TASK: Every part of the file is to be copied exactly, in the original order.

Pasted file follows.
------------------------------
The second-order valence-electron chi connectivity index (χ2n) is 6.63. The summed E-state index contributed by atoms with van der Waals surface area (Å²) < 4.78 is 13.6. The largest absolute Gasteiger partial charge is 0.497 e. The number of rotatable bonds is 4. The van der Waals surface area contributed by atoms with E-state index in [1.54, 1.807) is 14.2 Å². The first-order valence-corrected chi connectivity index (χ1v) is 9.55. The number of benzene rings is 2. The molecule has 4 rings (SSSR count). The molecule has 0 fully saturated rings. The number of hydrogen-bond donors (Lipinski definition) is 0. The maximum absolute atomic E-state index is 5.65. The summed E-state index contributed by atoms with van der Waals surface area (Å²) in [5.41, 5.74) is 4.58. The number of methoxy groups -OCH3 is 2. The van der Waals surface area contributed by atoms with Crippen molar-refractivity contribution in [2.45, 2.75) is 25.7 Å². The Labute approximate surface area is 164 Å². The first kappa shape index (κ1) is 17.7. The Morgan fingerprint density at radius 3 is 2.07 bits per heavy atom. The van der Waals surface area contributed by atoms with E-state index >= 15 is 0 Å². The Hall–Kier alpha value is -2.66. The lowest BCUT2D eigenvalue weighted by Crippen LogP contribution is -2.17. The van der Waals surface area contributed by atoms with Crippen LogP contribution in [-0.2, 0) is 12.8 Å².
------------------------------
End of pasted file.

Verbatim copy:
The second-order valence-electron chi connectivity index (χ2n) is 6.63. The summed E-state index contributed by atoms with van der Waals surface area (Å²) < 4.78 is 13.6. The largest absolute Gasteiger partial charge is 0.497 e. The number of rotatable bonds is 4. The van der Waals surface area contributed by atoms with E-state index in [1.54, 1.807) is 14.2 Å². The first-order valence-corrected chi connectivity index (χ1v) is 9.55. The number of benzene rings is 2. The molecule has 4 rings (SSSR count). The molecule has 0 fully saturated rings. The number of hydrogen-bond donors (Lipinski definition) is 0. The maximum absolute atomic E-state index is 5.65. The summed E-state index contributed by atoms with van der Waals surface area (Å²) in [5.41, 5.74) is 4.58. The number of methoxy groups -OCH3 is 2. The van der Waals surface area contributed by atoms with Crippen molar-refractivity contribution in [2.45, 2.75) is 25.7 Å². The Labute approximate surface area is 164 Å². The first kappa shape index (κ1) is 17.7. The Morgan fingerprint density at radius 3 is 2.07 bits per heavy atom. The van der Waals surface area contributed by atoms with E-state index >= 15 is 0 Å². The Hall–Kier alpha value is -2.66. The lowest BCUT2D eigenvalue weighted by Crippen LogP contribution is -2.17. The van der Waals surface area contributed by atoms with Crippen LogP contribution in [-0.2, 0) is 12.8 Å².